Friday, September 30, 2011

Art Alchemy: about my history

A decade ago I put together some creative workshops, using relaxation techniques, music, writing and art to foster people’s creativity. I found it was a catalyst for people to reflect deeply upon their lives and so I decided to study psychology. This provided me the understanding  in order for me to create a safe sanctuary for others.

Now I run creative workshops which offer the option of simple relaxation through creativity or more in-depth reflection. I also facilitate individuals with their personal growth through visual journaling and counselling.   

Art Alchemy: finding your inner gold.
Photo taken by Siobhan Noffke. You can see her work here at

Tuesday, September 13, 2011

Counselling: of the bereaved

Size 12 X 12 cm, Chalk pastel, by Morag Noffke 18.03.09
You can read about the explanation of this drawing here

Last Wednesday I went to a seminar run by Nechama. Counsellors from all different walks of life were invited. “It is a volunteer-based organisation which provides emotional support and counselling for persons of the Jewish faith who have suffered a bereavement or loss. It provides a nurturing and caring environment for comfort and growth. Through care and compassion, they support the bereaved and their families through the grief process. See Link Nechama

The theme of the seminar was: I am with him in his sorrow.

As the loss of family and friends is all around us all of the time I think it is good to be equipped to comfort others.  People are unique and come from different backgrounds. The more one learns about other cultures, grieving, rituals and practices the easier it will be to convey understanding and empathy.

I learnt new things and I feel enriched, refreshed and encouraged for going. What I like the most when I go to a seminar is when I feel personally and deeply touched by what the speakers have conveyed.  Here is a poem I wrote in response afterwards…

The Nechama of the soul
"I am with him in his sorrow."
This is an inner strength
rooted in the Divine.
We know we will not be consumed
like the burning bush…
to comfort means to be
with them
in their sorrow
accepting them on their journey.

(Like the counsellor does: the place to express feelings)

the child’s grief is a silent grief
and their actions speak louder
than words
the girl who knew who her dad was
just couldn’t understand why
he went away
While she tried to
make sense as a six year old might
with questions and tears and tantrums
her mother became unintentionally unavailable
and her child’s loss went ‘unnoticed’
the ripple effect
reached across the years
to meet the older grief.
Older grief is gentler
sudden-ness of tears
simultaneous attachment

(And that’s where the counsellor comes in: the place to express feelings now)

The whole world died:
father, mother
and herself too
were never the same.
feelings of shame
and foolishness were fostered
because she asked her mother 
where her father was
over and over again…
of course the parent gets sick of hearing the question
and thinks that expressing the frustration and the anger are bad
the parent worries 
that the child is naughty
how long?
They ask
will it be bad?
will it feel bad?

(And here is where the counsellor comes in: the place for the child to express feelings now and to remember that…)

when a loved one dies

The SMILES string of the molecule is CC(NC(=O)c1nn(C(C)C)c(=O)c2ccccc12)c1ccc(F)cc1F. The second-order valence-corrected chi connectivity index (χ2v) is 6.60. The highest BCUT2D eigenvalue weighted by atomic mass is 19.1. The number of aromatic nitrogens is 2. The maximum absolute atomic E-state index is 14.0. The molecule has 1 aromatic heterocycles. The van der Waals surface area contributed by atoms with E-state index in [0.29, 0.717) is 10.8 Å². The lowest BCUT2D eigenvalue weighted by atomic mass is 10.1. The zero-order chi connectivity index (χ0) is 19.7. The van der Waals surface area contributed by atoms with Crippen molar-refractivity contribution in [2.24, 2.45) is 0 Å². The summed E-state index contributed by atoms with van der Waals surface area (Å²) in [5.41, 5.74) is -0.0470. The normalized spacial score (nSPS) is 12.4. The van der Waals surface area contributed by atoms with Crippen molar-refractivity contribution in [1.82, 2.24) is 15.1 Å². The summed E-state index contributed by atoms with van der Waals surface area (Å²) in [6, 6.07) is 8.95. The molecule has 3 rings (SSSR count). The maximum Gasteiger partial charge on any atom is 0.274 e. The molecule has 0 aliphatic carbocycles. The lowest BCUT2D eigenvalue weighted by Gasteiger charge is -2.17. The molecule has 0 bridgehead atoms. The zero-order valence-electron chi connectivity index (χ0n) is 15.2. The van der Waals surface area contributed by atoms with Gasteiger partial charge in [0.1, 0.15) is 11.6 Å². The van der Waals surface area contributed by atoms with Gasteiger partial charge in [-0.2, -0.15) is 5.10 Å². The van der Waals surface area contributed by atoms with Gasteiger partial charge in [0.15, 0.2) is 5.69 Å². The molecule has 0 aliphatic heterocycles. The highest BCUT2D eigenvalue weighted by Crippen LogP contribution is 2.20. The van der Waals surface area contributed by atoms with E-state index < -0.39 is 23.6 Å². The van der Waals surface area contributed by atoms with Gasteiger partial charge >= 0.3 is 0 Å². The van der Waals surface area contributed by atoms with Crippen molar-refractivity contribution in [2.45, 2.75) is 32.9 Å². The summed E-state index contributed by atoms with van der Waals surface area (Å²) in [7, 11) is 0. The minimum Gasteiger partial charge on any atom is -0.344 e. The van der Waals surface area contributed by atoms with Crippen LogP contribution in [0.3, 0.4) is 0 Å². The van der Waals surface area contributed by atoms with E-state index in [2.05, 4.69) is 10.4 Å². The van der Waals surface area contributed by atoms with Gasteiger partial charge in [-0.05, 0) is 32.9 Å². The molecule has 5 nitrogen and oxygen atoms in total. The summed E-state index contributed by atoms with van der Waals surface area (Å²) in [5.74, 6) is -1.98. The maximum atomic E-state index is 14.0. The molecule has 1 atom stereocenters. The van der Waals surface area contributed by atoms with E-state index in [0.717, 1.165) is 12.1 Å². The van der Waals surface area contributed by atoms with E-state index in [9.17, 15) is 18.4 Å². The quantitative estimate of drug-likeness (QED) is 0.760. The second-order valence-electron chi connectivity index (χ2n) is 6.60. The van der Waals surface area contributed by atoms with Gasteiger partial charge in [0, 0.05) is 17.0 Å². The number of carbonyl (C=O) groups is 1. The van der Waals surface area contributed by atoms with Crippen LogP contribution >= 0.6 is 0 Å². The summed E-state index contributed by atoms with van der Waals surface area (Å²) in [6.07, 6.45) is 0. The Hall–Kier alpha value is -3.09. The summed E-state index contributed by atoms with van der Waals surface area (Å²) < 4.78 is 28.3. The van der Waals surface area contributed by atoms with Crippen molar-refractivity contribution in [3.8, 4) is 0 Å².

the relationship will continue
in one’s life
one will feel the tug on the soul
like a kite
and will engage with it
The ways to connect
are to talk about them, 
remembering their images
be observant of them,
re-uniting with their words
Don’t let them fade away
Allow them to live on
in one’s memory
one’s creativity
and the fabric of one’s life

Size 30 X 24 cm, Oil Pastel,  by Morag Noffke 03.03.09
You can read about the explanation of the drawing here
We all loose loved ones and at times we need someone to listen to us. It is good to know that we can ask for the help we need.

Art Facilitation 02.9 (termination)

This is a photo taken during an adult group I ran last year.
Here people have been grouped together to share a page by
contributing  to the frame.
Communal drawings

A nice way of ending of a series of workshops or sessions is to do a communal drawing. Sometimes I get the group to do one drawing together; other times I get them to share a page.

This is my last post of this facilitation series and it is about saying good bye. The theme of the day was the ‘umbrella’ of love.  I am not going to explain how to draw umbrellas as I assume everybody knows how already. The aim of this session was about the termination of the series. I wanted to end off in a quiet manner and to remind them of the care they could ‘ask for’ in future: so I got them thinking about how, just as an umbrella protects from the sun and rain (‘storms’ of life), kind and loving adults (parents, teachers & other adults who care) can protect them from difficulties and care for them. 
They created a shared or communal drawing: part individual, part group which reminds them of their group work.

Here are two examples. As I would like their identities to remain anonymous I have had to crop the frames where the names were.

Thursday, September 1, 2011

Art Alchemy

What is Art Alchemy?

Finding your inner gold through an art process infused with personal growth.

Alchemy originally refers to a medieval forerunner of chemistry 
which was concerned with the attempts to convert common metals into gold. 
I believe we all have the ‘gold’ deep within us. 
Often we feel we can’t find our gold.
Through the practice of creativity and art 
we can tap into unexpressed territory and embark on a personal journey. 
It is the process of art-making which matters, not the product. 
Through processing we discover our gold.  
Art alchemy is therefor about finding your inner gold.

Art Alchemy: finding your inner gold.
Photo taken by Siobhan Noffke. You can see her work here at